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Debunking the Mythical Internet Page Fold

The internet page-fold. A term from the newspaper industry that describes the first page of an issue. In recent years, it’s been used to describe the visible area of a user’s computer screen before needing to scroll down the page (aka the top half of a website). And it’s a complete myth.

I firmly believe that this entire ‘above-the-fold’ concept is a huge myth. The entire idea is something being held onto due to preconceived notions, with absolutely no data backing any of it up.

In our research, over 98% of internet users instinctively scroll down the page. It’s the second inherent behavior and point of interaction besides actually viewing the page. Nearly every mouse on the market has immense scrolling features, and in some places companies are innovating on specifically how to increase scrolling and touch-enabled gestures. The idea that people don’t scroll is absolutely ludicrous.

“Stop worrying about the fold. Don’t throw your best practices out the window, but stop cramming stuff above a certain pixel point. You’re not helping anyone. Open up your designs and give your users some visual breathing room. If your content is compelling enough your users will read it to the end.”

“The biggest lesson to be learned here is that if you use visual cues (such as cut-off images and text) and compelling content, users will scroll to see all of it. The next great frontier in web page design has to be bottom of the page. You’ve done your job and the user scrolled all the way to the bottom of the page because they were so engaged with your content.”- Milissa Tarquini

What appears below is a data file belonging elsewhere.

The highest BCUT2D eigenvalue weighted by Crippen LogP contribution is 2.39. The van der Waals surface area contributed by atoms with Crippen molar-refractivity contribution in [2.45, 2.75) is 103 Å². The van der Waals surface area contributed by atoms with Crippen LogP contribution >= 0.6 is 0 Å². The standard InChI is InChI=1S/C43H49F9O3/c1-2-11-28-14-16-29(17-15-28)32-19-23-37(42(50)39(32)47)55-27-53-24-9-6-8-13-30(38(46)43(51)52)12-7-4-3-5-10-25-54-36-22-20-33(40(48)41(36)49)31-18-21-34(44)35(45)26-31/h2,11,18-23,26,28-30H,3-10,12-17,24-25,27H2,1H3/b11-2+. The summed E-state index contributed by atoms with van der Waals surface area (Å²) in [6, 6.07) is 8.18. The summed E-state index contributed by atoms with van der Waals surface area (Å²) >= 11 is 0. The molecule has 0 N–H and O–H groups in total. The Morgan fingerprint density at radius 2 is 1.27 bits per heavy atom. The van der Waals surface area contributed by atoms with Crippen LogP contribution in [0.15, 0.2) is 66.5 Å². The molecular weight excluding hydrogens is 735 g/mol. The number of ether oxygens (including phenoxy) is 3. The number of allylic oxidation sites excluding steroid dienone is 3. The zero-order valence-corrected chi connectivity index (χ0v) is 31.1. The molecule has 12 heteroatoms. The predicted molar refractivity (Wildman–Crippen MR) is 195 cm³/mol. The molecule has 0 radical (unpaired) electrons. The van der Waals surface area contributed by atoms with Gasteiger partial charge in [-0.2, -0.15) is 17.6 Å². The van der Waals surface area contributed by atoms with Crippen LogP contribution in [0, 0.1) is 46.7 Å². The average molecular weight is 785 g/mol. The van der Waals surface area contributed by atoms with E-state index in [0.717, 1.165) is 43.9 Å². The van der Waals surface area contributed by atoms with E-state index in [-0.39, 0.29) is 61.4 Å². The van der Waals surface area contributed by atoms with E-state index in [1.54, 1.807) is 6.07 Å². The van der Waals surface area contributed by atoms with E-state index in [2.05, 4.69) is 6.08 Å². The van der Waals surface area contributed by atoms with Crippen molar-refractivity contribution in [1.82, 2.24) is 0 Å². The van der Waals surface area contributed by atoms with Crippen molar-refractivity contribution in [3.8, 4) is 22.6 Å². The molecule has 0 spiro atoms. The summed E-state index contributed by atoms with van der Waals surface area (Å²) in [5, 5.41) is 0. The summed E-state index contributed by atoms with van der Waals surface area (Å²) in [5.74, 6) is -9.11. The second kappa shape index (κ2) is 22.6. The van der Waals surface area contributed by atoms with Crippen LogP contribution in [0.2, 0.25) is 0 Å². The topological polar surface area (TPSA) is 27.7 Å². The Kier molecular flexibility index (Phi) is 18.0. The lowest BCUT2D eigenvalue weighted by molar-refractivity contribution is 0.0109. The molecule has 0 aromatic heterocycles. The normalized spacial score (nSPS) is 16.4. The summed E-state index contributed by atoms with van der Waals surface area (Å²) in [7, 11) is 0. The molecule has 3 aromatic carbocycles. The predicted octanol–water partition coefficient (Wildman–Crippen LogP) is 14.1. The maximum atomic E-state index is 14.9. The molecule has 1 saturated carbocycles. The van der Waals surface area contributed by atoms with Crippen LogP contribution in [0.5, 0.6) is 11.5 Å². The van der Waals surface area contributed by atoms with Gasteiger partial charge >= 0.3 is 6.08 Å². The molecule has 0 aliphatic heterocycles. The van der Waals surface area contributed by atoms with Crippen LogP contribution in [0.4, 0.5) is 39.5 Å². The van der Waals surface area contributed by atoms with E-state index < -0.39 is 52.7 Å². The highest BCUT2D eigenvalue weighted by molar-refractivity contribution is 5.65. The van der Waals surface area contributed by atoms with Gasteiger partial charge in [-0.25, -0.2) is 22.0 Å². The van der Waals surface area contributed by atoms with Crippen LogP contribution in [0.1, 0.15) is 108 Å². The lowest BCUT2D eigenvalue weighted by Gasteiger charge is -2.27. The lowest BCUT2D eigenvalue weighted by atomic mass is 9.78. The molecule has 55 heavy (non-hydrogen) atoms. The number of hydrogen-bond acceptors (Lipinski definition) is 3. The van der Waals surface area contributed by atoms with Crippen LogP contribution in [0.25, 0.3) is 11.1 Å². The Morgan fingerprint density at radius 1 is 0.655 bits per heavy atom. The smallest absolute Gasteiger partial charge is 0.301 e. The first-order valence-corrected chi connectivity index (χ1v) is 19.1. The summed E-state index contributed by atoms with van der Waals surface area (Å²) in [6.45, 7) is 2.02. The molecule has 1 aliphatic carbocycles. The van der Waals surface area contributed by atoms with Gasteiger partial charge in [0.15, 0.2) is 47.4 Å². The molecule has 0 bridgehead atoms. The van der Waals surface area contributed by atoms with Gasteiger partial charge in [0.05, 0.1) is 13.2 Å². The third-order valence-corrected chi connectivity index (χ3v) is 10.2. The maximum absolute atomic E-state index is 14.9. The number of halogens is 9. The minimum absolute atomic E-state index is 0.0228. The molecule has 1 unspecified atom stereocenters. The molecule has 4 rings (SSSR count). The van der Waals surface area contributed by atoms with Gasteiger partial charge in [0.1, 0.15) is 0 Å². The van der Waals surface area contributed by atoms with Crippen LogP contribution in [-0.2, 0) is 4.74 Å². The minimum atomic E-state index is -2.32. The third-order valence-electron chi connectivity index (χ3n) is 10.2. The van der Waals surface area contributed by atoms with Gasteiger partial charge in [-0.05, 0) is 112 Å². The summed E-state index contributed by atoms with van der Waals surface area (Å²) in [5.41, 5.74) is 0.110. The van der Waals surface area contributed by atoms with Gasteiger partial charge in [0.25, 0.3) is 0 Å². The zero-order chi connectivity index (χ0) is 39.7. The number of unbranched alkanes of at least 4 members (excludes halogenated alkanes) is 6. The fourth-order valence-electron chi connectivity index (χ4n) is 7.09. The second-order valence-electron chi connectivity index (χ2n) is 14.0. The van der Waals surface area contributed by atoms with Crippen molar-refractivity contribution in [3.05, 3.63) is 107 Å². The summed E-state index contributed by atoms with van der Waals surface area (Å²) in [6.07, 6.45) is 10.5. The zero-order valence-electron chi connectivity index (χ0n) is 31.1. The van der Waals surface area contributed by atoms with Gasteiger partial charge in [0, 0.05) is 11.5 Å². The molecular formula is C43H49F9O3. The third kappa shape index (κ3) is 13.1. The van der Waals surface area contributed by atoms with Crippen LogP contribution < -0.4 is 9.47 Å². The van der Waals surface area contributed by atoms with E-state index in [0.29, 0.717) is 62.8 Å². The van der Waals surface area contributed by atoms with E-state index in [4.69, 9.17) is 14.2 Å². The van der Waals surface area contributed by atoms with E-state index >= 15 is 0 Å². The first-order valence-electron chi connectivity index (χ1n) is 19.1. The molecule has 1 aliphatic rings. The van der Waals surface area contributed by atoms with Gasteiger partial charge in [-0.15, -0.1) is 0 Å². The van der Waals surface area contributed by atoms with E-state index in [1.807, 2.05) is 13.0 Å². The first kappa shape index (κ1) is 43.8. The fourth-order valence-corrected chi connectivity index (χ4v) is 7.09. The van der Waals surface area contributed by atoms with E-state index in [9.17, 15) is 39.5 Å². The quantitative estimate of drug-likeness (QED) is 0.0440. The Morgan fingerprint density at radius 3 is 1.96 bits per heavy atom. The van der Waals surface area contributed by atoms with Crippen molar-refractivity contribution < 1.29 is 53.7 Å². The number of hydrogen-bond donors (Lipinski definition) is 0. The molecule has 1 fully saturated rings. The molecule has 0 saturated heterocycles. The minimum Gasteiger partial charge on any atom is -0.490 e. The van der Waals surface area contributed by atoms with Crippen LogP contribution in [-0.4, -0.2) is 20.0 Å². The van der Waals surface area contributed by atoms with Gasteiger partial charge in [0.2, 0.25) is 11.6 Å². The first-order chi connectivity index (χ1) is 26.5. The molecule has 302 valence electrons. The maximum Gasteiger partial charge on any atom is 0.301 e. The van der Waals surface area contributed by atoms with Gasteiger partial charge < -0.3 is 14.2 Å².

The top half of a website, so commonly referred to during ‘page-fold’ myth discussions
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Image Credit

As with most of the research done to back this up, it’s been proven that having content poke or peek up above the “fold” is most successful, entirely due to enticing the user to scroll and discover more content. The one use case that increases interaction and content discovery, is actually based around one of the most natural motions of interacting online. What a surprise. People actually scroll.

There’s a lot of wonderful articles specifically pertaining to debunking the internet page-fold. These are real-world use case scenarios backed by research, usage results and actual data.
Click the search bar below to see some of them.

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